By the way, isn’t if funny how it’s considered acceptable to say something like “the f word,” when everyone knows perfectly well what that means, but it’s not so okay to say or write the whole word? I find it curious how we seem to be accepting of such initials or abbreviations for some four-letter words. Why should an abbreviation sound more okay than the whole word? Or why should writing sh-t or saying “Shoot!” be more acceptable than writing the scatological word they stand for? We really can be kind of weird in English, can’t we!
Getting back to treating four-letter words and cursing in a formal way, one brave ESOL teacher/author took the bull by the horns ― not the bulltish by the horns ― and wrote a groundbreaking student resource book on this topic. Her name is Elizabeth Claire and her book was Dangerous English 2000*, followed a few years later by David Burke’s Slangman Guide to Dirty English**.
English may be just about the most colorful language in the world when it comes to four-letter words and cursing. And at times it feels good to curse ― at least it feels good to me. Now don’t get me wrong. I was raised in a very prim-and-proper home where such language was never used. In fact, I still remember when I came home one day and called my big brother a pimp. I didn’t know what it meant (I must have heard it on the street) but I used it to show him I was a big boy and could use grown-up words. Well, when I think about it, I can still taste the bar of soap that my mother immediately shoved into my mouth after dragging me over to the bathroom sink. Yep, she literally washed my mouth out with soap! Needless to say, I learned my lesson ― sort of. And I didn’t find out what pimp meant until years later.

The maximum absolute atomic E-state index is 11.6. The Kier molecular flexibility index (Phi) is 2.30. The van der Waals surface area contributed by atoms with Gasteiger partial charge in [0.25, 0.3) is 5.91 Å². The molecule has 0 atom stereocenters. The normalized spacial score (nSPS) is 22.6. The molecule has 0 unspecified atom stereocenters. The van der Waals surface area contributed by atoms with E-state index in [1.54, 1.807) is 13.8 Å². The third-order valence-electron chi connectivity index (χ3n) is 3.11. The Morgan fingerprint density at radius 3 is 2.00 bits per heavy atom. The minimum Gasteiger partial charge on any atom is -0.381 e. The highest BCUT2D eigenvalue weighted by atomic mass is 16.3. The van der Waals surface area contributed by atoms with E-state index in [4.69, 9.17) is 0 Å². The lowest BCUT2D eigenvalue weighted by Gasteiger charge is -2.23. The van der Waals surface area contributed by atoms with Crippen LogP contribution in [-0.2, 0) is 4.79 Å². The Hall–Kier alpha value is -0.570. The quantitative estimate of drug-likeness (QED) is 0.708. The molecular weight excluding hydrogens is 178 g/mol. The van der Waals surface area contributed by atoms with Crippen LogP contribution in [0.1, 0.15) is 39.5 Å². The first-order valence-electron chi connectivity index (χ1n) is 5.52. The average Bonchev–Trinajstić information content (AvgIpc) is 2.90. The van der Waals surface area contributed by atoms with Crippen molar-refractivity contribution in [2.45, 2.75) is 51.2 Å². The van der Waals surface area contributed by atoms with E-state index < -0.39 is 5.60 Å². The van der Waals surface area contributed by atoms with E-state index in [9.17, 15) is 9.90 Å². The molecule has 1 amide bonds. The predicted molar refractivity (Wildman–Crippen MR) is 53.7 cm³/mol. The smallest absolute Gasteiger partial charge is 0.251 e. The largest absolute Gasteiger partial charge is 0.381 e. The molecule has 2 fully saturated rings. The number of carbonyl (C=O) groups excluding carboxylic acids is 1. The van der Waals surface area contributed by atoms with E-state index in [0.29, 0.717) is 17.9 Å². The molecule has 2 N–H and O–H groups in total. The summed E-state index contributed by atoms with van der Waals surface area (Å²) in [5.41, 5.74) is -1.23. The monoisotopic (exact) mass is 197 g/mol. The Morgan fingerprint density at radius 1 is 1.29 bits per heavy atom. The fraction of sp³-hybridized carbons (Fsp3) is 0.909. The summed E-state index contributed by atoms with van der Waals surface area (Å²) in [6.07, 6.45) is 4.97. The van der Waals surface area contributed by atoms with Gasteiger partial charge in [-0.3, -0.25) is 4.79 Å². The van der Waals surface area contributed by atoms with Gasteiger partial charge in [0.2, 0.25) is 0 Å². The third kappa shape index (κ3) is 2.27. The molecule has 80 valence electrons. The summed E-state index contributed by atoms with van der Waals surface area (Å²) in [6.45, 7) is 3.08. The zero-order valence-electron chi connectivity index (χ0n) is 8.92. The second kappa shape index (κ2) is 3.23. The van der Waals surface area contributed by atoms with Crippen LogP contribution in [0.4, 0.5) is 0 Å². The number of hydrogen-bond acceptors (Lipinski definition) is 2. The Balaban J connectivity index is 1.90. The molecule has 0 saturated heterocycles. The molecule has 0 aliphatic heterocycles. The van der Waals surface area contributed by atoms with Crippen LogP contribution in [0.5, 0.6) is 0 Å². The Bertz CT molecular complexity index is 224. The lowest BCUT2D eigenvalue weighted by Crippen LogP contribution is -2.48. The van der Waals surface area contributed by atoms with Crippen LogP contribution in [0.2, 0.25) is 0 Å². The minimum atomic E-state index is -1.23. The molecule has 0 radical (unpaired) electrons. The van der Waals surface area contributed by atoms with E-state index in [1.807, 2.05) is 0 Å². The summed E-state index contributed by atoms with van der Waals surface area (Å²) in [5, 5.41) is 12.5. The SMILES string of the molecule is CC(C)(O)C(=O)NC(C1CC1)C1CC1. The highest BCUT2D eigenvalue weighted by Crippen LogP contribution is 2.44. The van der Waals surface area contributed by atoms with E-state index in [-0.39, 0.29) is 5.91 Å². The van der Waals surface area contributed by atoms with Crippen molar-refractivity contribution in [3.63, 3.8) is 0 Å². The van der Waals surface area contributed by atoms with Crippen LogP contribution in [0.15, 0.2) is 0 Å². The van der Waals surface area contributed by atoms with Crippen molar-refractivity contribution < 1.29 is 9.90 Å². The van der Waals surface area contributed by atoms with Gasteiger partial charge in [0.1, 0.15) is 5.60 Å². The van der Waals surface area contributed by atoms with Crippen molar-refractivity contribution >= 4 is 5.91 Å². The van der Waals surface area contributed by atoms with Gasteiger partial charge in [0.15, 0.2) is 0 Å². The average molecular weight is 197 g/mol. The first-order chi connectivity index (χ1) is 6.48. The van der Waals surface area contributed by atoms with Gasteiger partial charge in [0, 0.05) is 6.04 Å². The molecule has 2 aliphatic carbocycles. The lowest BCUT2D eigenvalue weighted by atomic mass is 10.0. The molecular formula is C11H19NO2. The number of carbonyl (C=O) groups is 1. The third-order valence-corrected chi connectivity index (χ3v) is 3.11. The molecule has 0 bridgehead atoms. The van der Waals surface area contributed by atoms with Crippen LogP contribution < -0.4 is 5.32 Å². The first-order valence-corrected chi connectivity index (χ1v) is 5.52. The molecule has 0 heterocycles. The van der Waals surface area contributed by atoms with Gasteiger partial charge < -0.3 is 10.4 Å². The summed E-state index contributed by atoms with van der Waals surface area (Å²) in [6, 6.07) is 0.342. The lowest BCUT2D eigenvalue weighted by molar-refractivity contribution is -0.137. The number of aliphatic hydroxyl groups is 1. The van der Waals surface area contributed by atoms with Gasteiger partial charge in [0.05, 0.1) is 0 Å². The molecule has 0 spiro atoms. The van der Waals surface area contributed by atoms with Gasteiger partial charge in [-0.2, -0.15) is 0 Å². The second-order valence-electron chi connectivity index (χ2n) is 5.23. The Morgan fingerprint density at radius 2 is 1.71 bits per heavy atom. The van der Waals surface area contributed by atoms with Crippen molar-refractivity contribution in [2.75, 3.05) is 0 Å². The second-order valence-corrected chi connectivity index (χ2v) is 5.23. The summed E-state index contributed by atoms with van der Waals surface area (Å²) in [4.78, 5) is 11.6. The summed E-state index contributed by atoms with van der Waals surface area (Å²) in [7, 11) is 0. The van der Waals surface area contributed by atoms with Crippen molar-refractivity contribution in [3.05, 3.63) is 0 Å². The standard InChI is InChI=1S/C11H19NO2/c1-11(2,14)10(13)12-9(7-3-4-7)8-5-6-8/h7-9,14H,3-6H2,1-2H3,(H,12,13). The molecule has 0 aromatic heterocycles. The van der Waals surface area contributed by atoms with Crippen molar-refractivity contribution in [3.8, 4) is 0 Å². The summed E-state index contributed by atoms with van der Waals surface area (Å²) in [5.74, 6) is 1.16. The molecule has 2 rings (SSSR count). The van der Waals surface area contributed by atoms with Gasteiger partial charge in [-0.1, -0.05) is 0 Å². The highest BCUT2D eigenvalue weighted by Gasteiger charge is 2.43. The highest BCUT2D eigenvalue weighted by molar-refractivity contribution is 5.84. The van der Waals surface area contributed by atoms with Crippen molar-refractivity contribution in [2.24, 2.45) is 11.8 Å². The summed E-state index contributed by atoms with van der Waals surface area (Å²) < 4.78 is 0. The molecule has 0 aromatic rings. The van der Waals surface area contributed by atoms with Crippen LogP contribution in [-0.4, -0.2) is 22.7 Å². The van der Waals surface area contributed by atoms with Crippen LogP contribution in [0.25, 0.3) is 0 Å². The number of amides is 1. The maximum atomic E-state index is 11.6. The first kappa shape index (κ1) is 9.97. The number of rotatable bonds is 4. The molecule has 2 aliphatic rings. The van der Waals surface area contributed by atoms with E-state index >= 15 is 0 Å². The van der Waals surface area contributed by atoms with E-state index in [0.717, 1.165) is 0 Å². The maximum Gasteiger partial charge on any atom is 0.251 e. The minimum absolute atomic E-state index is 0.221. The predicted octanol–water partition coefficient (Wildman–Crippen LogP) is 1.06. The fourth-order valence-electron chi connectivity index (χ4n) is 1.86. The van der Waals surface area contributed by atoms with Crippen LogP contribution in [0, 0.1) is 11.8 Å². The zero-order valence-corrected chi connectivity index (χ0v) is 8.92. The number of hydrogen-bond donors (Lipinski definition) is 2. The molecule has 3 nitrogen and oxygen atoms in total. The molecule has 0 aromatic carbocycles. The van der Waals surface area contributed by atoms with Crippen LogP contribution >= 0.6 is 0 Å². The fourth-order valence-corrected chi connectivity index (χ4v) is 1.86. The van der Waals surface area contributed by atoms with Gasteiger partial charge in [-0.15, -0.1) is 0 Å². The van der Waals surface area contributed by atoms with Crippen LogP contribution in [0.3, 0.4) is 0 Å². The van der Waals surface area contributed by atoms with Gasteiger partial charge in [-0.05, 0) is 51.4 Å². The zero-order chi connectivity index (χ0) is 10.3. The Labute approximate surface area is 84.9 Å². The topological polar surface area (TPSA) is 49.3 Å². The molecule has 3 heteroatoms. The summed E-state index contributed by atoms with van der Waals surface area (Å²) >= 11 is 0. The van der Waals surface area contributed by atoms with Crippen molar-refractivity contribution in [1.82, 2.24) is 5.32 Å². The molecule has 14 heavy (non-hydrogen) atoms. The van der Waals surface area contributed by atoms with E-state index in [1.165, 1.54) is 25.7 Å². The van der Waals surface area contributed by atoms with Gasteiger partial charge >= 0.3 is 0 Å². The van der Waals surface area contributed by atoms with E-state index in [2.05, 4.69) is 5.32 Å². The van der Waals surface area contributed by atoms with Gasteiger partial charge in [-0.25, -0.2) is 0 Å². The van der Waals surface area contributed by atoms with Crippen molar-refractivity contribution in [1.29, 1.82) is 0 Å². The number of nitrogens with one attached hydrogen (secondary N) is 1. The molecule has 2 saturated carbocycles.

But I do think there’s a time and place for cursing, and I think such language has therapeutic benefits. Perhaps it’s something you’d only want to use in private or with people you’re very close to, but whoever you are or aren’t with at that moment, cursing can really do wonders for you. My mother ― yes, the woman who washed my mouth out with soap ― learned to curse quite well after she got her driver’s license and frequently took to the road. I was grown up by then, but I used to laugh out loud sitting in the passenger’s seat next to her every time I’d hear a trail of those colorful words fly out of her mouth as she sat behind the wheel, steaming at what one reckless driver or another had just done.
So how do you feel about that marvelously colorful area of English that includes four-letter words and cursing? Do you think they play a vital role in the language, or do you think they should disappear? I’d like to know what you feel about all of this, and more importantly, I’d like to know what you think about whether this part of the language should be taught to students of an appropriate age. I’d also like to know if you’ve had a situation in class similar to the one I’ve mentioned. If you’d like to discuss how teaching should or should not get involved in this area, please join in.
(P.S. ― I did get called into the director’s office the next day, and she did read me the riot act about teaching such things. Boy, was she p—ed off at me!)
*Elizabeth Claire. Dangerous English 2000: An Indispensable Guide for Language Learners and Others, 3rd edition. Delta Publishing Co. 1998
**David Burke. Slangman Guide to Dirty English: A Guide to American Obscenities and Insults. Slangman Publishing. 2003